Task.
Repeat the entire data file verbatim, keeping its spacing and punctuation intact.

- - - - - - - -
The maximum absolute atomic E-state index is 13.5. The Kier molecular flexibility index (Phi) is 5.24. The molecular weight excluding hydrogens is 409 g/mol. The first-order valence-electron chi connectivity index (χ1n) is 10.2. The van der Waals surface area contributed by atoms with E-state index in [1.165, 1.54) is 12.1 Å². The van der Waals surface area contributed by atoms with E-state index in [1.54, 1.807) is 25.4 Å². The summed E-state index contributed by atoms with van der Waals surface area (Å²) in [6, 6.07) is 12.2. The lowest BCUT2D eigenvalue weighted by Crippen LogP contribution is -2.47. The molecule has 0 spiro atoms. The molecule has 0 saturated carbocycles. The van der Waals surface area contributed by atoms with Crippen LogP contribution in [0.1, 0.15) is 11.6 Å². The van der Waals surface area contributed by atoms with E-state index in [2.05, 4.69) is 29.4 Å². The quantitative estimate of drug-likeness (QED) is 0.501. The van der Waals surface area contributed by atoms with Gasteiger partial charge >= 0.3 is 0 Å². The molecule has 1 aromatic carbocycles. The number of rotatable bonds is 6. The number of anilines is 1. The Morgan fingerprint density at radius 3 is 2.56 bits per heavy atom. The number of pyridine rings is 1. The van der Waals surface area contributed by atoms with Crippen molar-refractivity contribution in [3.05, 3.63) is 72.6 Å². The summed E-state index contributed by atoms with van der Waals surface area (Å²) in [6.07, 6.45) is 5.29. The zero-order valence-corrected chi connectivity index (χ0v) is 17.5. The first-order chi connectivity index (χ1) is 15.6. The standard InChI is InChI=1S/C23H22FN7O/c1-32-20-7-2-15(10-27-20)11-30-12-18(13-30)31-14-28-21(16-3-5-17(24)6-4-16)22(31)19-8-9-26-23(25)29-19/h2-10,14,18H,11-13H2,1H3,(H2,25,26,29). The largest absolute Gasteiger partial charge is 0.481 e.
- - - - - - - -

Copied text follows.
The maximum absolute atomic E-state index is 13.5. The Kier molecular flexibility index (Phi) is 5.24. The molecular weight excluding hydrogens is 409 g/mol. The first-order valence-electron chi connectivity index (χ1n) is 10.2. The van der Waals surface area contributed by atoms with E-state index in [1.165, 1.54) is 12.1 Å². The van der Waals surface area contributed by atoms with E-state index in [1.54, 1.807) is 25.4 Å². The summed E-state index contributed by atoms with van der Waals surface area (Å²) in [6, 6.07) is 12.2. The lowest BCUT2D eigenvalue weighted by Crippen LogP contribution is -2.47. The molecule has 0 spiro atoms. The molecule has 0 saturated carbocycles. The van der Waals surface area contributed by atoms with Crippen LogP contribution in [0.1, 0.15) is 11.6 Å². The van der Waals surface area contributed by atoms with E-state index in [2.05, 4.69) is 29.4 Å². The quantitative estimate of drug-likeness (QED) is 0.501. The van der Waals surface area contributed by atoms with Gasteiger partial charge >= 0.3 is 0 Å². The molecule has 1 aromatic carbocycles. The number of rotatable bonds is 6. The number of anilines is 1. The Morgan fingerprint density at radius 3 is 2.56 bits per heavy atom. The number of pyridine rings is 1. The van der Waals surface area contributed by atoms with Crippen molar-refractivity contribution in [3.05, 3.63) is 72.6 Å². The summed E-state index contributed by atoms with van der Waals surface area (Å²) in [6.07, 6.45) is 5.29. The zero-order valence-corrected chi connectivity index (χ0v) is 17.5. The first-order chi connectivity index (χ1) is 15.6. The standard InChI is InChI=1S/C23H22FN7O/c1-32-20-7-2-15(10-27-20)11-30-12-18(13-30)31-14-28-21(16-3-5-17(24)6-4-16)22(31)19-8-9-26-23(25)29-19/h2-10,14,18H,11-13H2,1H3,(H2,25,26,29). The largest absolute Gasteiger partial charge is 0.481 e.